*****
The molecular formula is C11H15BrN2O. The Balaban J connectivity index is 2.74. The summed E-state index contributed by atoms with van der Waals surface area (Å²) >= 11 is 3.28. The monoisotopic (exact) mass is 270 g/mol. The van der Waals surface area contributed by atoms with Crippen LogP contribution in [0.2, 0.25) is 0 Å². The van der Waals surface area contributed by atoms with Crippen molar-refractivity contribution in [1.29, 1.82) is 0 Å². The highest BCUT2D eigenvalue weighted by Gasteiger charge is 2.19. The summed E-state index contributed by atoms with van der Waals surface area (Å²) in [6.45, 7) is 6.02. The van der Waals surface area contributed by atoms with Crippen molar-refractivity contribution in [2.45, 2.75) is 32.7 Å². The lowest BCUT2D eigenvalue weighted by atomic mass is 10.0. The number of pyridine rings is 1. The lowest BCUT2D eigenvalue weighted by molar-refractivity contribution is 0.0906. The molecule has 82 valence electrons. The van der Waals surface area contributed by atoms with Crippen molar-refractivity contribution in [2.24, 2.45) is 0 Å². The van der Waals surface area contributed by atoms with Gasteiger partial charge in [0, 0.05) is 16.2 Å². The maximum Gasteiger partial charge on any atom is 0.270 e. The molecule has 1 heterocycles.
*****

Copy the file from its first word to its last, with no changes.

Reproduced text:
The molecular formula is C11H15BrN2O. The Balaban J connectivity index is 2.74. The summed E-state index contributed by atoms with van der Waals surface area (Å²) >= 11 is 3.28. The monoisotopic (exact) mass is 270 g/mol. The van der Waals surface area contributed by atoms with Crippen LogP contribution in [0.2, 0.25) is 0 Å². The van der Waals surface area contributed by atoms with Crippen molar-refractivity contribution in [1.29, 1.82) is 0 Å². The highest BCUT2D eigenvalue weighted by Gasteiger charge is 2.19. The summed E-state index contributed by atoms with van der Waals surface area (Å²) in [6.45, 7) is 6.02. The van der Waals surface area contributed by atoms with Crippen molar-refractivity contribution in [2.45, 2.75) is 32.7 Å². The lowest BCUT2D eigenvalue weighted by atomic mass is 10.0. The number of pyridine rings is 1. The lowest BCUT2D eigenvalue weighted by molar-refractivity contribution is 0.0906. The molecule has 82 valence electrons. The van der Waals surface area contributed by atoms with Crippen molar-refractivity contribution in [2.24, 2.45) is 0 Å². The van der Waals surface area contributed by atoms with Gasteiger partial charge in [0, 0.05) is 16.2 Å². The maximum Gasteiger partial charge on any atom is 0.270 e. The molecule has 1 heterocycles.